The Jewish tradition uses prayer straps known as the tefillin, rather than prayer beads, which are worn on the head and the arm. The tefillin contain passages from the Torah that when worn on the forehead and the arm closest to the heart sublimate the desires of the heart, body and mind as mandated by King Solomon, “Bind them upon thy fingers, write them upon the table of thine heart” (Proverbs 7:3). The text also explains the methods of praying with the tefillin in order to bind the words of God to man.
In Hinduism (sanātana dharma) prayer beads are known as malas, and are used to repeat a mantra or Divine names, which is a devotional practice known as japa mala. The purpose of repeating the Divine names is articulated by Swami Ramdas, “Om tunes the entire human being with the eternal music of the Divine, bringing the soul in direct contact with the in-dwelling and all-pervading Reality.” (p. 64) The book elucidates the spiritual method of japa mala as used by three spiritual masters of the Vedānta: Ramakrishna (1836-1886), Swami Ramdas (1884-1963), and Ramana Maharshi (1879-1950). The DVD takes one into the presence of some of the great spiritual masters and sannyasin of India including the sounds of that world.
The book describes how prayer beads or malas and chanting are utilized by the different schools of Buddhism known as the three “vehicles” or yānas—Theravada, Mahayana, Vajrayana. The text provides details on how one of the most widely used invocations is practiced: Om Mani Padme Hum—“O, thou Jewel in the Lotus, Hail”—and how constant repetition of this invocation offered to the bodhisattva Avalokiteśvara or Chenrezig can release the practitioner from the clenches of samsara—the cycles of birth and death leading to liberation. There is also an introduction to Jain Malas at the end of the section. Some of the exquisite footage in the DVD takes us on a visit to Burma—to Pagan a city of temples, to the great stupa of Shwedagon Pagoda in Rangoon and also invites the viewer to enter the world of a Burmese Buddhist master, among other sacred sites.
The Islamic tradition as well as Sufism, its mystical expression, refers to prayer beads as the tasbih, which is reaffirmed in the prophetic traditions, “Repeat the Tasbih a hundred times, and a thousand virtues shall be recorded by God for you, 10 virtuous deeds for each repetition.” (p. 90) In Sufism this process of remembrance or dhikr allows the seeker of truth to reside with God whenever and wherever God is remembered. A common recitation is: lā ilāha ill-Allāh, “There is no divinity but the Divinity.” illuminating the quintessential Sufi doctrine of the “Unity of Being” (wahdat al-wujūd). Found at the end of the section are useful pointers for praying with the tasbih. The DVD takes us into the world of remembrance (dhikr), sound and imagery of some of the great Sufi saints as well.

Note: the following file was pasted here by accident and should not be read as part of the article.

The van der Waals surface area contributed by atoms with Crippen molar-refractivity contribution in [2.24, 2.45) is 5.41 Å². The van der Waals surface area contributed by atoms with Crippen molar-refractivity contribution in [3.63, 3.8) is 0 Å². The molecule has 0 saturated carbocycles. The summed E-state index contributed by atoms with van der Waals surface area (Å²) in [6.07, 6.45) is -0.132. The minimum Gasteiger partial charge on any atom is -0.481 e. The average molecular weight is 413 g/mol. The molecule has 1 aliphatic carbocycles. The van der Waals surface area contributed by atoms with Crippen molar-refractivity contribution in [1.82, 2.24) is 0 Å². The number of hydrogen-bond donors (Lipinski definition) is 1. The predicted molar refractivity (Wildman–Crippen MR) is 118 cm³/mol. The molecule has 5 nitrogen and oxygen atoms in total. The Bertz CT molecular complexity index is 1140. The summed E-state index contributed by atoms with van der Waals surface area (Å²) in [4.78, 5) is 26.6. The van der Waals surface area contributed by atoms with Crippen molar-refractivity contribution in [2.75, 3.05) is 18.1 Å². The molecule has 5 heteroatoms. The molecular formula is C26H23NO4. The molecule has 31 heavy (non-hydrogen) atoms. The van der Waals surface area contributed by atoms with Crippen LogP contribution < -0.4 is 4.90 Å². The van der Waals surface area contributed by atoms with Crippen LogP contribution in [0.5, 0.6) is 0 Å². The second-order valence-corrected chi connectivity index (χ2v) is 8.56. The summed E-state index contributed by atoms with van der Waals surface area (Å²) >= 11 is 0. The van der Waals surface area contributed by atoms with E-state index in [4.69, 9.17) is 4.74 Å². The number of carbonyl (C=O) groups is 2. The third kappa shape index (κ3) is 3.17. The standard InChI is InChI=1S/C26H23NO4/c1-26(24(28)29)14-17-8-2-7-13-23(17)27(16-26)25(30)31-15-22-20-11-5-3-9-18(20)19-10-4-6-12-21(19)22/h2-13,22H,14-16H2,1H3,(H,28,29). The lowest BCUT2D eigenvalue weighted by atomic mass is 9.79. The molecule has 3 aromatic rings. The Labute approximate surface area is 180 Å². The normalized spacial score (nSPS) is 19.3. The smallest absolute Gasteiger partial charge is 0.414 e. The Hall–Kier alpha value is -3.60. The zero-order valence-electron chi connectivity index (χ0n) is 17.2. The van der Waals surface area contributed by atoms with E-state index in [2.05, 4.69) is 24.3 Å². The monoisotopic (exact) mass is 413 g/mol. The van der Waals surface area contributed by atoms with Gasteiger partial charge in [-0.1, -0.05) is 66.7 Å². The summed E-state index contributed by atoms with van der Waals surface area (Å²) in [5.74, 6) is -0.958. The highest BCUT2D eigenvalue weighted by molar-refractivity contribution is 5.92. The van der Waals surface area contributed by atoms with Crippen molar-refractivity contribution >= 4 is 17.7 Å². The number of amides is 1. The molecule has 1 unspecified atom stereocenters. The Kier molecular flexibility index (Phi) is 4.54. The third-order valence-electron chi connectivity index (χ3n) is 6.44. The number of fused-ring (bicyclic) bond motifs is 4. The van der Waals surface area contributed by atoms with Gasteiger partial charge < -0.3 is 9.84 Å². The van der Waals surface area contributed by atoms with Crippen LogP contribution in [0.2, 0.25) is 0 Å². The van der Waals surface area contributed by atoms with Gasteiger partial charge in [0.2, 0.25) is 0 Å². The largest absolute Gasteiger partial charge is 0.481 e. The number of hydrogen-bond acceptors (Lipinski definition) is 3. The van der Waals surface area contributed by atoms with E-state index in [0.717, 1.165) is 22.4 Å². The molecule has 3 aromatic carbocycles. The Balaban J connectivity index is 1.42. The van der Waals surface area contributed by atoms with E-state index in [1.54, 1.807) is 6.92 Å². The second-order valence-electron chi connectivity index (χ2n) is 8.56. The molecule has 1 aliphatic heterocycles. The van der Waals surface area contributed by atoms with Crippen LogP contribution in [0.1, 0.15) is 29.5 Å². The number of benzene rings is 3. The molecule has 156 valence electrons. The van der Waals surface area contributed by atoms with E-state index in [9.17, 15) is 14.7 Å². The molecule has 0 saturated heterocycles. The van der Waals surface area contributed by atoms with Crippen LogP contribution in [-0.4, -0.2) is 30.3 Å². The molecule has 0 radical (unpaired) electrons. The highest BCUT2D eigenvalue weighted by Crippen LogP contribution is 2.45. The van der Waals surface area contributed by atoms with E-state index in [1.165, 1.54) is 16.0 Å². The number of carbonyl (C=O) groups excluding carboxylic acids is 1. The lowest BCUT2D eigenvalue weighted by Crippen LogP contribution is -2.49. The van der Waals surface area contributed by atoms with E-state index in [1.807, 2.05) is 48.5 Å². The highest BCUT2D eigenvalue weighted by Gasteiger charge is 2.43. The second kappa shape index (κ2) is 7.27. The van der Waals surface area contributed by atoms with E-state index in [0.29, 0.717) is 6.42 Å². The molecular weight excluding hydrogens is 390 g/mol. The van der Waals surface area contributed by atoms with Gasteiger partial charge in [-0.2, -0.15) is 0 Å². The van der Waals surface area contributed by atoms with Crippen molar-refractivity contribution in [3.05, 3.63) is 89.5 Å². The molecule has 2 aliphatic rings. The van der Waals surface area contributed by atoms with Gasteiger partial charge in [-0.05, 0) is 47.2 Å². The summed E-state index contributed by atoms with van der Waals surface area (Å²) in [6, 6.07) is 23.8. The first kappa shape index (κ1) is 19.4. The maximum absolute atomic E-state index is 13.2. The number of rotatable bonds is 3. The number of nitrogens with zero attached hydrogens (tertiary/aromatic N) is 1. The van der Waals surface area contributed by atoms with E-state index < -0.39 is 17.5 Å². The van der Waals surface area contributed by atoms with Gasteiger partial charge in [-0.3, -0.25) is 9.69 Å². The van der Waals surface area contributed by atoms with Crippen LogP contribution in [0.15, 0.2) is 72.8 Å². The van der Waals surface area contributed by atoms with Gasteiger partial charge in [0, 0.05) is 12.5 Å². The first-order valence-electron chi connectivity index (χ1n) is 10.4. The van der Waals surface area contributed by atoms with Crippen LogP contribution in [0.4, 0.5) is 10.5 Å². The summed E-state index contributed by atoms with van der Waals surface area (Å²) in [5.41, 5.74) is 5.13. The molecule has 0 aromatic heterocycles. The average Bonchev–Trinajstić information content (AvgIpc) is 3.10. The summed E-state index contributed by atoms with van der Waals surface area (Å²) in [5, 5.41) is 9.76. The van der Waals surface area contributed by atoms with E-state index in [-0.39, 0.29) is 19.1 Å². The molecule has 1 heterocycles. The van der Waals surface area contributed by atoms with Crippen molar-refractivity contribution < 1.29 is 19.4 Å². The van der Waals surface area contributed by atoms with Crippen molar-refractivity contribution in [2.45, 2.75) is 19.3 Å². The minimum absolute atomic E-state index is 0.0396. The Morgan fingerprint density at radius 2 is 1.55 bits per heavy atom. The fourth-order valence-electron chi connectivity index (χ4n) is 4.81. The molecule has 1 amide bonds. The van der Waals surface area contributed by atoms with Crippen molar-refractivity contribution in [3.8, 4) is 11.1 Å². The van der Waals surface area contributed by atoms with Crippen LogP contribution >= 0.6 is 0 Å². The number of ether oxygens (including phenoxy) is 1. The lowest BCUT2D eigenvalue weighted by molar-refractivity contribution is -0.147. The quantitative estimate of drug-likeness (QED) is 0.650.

The uses of beads have a primordial origin for the indigenous peoples of the Americas. The Huichol Indians of Mexico, the Ojibwin of Canada and the Iroquois of North America (Turtle Island) utilize beads as a spiritual vocation, which is similar to the use of the rosary. Beading allows the artist to experience the “heartbeat of creation” while simultaneously participating in the craft or sacred art that connects the individual with the spiritual realm. The various forms of traditional prayer are described such as: the sweat lodge (Inipi), the vision quest (Hanblecheyapi) and praying with the sacred pipe (Chanupa).
The last section devoted to amulets and meditation draws attention to the ancient uses of beads not only as a form of religious devotion, but as a way of centering and quieting the mind to assist with worldly concerns and dispel fear.
The film concludes with a demonstration showing step by step how to make a rosary from rose petals by Brother Paul Quenon, a monk from the Abbey of Gethsemani in Trappist, Kentucky, who was a novice under Thomas Merton (1915-1968).
We welcome Beads of Faith as an addition to other works dedicated to inter-religious dialogue in order to better understand the world’s religions in an age where diverse traditions are asked to peacefully coexist. It is through the ‘transcendent unity of religions’ that an authentic understanding and mutual respect for different spiritual traditions can take place which this book acknowledges.
Reviewed by Samuel Bendeck Sotillos